In 2014, Dallas Safari Club identified this humanitarian issue as a critical need for the international hunting community to address. The Club moved swiftly and introduced the DSC Frontline Foundation, a Texas-based, non-profit organization founded in the spirit of St. Hubert, the Patron Saint of Hunters. The Foundation stands in support of those men and women who put themselves in danger, or expose themselves to significant risk, for the direct benefit of wildlife and those who value it. Since its inception, the Foundation has provided financial assistance to eligible professional hunters, guides, and outfitters (and members of their staffs) who have been seriously injured while providing professional hunting and guiding services. In 2015, its mission was expanded to encompass P.H.s and their staffs, as well as government game rangers and scouts, who are injured while participating in anti-poaching efforts.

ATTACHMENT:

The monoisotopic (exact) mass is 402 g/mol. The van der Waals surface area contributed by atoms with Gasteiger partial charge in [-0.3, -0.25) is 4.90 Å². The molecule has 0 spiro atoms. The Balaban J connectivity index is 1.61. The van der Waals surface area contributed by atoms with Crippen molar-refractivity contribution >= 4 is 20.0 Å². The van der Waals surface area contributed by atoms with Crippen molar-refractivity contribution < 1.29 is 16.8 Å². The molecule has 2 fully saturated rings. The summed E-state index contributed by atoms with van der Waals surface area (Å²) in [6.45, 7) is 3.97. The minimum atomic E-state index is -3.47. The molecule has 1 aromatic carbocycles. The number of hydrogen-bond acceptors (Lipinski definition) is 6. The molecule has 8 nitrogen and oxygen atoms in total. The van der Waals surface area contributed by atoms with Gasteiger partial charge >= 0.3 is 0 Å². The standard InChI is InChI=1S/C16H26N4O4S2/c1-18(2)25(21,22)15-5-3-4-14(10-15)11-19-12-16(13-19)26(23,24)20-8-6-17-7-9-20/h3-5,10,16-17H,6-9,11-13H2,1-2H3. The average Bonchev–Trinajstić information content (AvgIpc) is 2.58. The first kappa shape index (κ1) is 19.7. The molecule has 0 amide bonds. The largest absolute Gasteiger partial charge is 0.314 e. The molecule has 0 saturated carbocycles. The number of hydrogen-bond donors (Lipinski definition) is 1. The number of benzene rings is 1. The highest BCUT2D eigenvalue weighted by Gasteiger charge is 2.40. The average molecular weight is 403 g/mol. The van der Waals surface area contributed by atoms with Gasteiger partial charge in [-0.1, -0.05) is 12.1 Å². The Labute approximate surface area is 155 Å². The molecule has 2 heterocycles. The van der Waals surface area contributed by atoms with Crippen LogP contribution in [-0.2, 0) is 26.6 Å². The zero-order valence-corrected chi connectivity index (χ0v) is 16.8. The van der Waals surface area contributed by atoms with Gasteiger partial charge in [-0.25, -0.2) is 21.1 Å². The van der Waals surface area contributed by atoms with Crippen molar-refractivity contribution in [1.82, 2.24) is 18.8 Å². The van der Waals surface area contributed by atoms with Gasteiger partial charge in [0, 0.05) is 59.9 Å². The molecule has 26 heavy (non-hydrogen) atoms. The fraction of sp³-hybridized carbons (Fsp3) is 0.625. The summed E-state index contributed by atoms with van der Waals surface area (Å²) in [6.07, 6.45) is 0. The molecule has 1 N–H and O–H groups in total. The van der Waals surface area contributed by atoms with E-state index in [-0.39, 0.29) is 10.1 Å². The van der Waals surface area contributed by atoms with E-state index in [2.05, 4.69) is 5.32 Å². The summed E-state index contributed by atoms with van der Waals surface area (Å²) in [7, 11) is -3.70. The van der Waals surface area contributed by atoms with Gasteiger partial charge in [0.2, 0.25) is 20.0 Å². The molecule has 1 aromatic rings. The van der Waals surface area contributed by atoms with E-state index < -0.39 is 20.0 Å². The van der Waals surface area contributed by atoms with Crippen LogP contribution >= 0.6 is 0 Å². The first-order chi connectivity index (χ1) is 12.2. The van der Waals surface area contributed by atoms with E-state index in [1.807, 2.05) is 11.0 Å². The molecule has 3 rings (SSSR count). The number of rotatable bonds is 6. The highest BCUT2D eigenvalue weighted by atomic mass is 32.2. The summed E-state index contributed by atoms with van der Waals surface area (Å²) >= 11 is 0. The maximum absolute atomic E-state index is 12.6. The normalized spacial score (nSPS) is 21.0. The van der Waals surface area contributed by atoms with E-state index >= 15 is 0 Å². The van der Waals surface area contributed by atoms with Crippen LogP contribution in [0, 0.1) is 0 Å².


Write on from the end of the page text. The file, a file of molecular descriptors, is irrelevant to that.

And the DSC Frontline Foundation didn’t stop there. It also created a separate fund to assist surviving family members lies of P.H.s, game rangers, and scouts who are killed while performing anti-poaching duties, a humanitarian gesture that acknowledges our shared struggle for wildlife conservation and demonstrates a deep appreciation and respect for the victims and their families. Embodying its motto and putting words into action, the DSC Frontline Foundation truly does “Stand up for those who stand in front.”
The international hunting community owes a debt to the men, women, and families who have suffered so directly in conservation’s cause. Indeed, we all do,; whether we hunt or not. Wildlife is a legacy for all of humanity. A well-supported field force is essential if our efforts to curb poaching and conserve African wildlife is to succeed. We can’t all fight on the front lines. However, by helping support the DSC Frontline Foundation, we can stand beside those who do.
For more about the DSC Frontline Foundation and how to help, see www.dscfrontlinefoundation.org.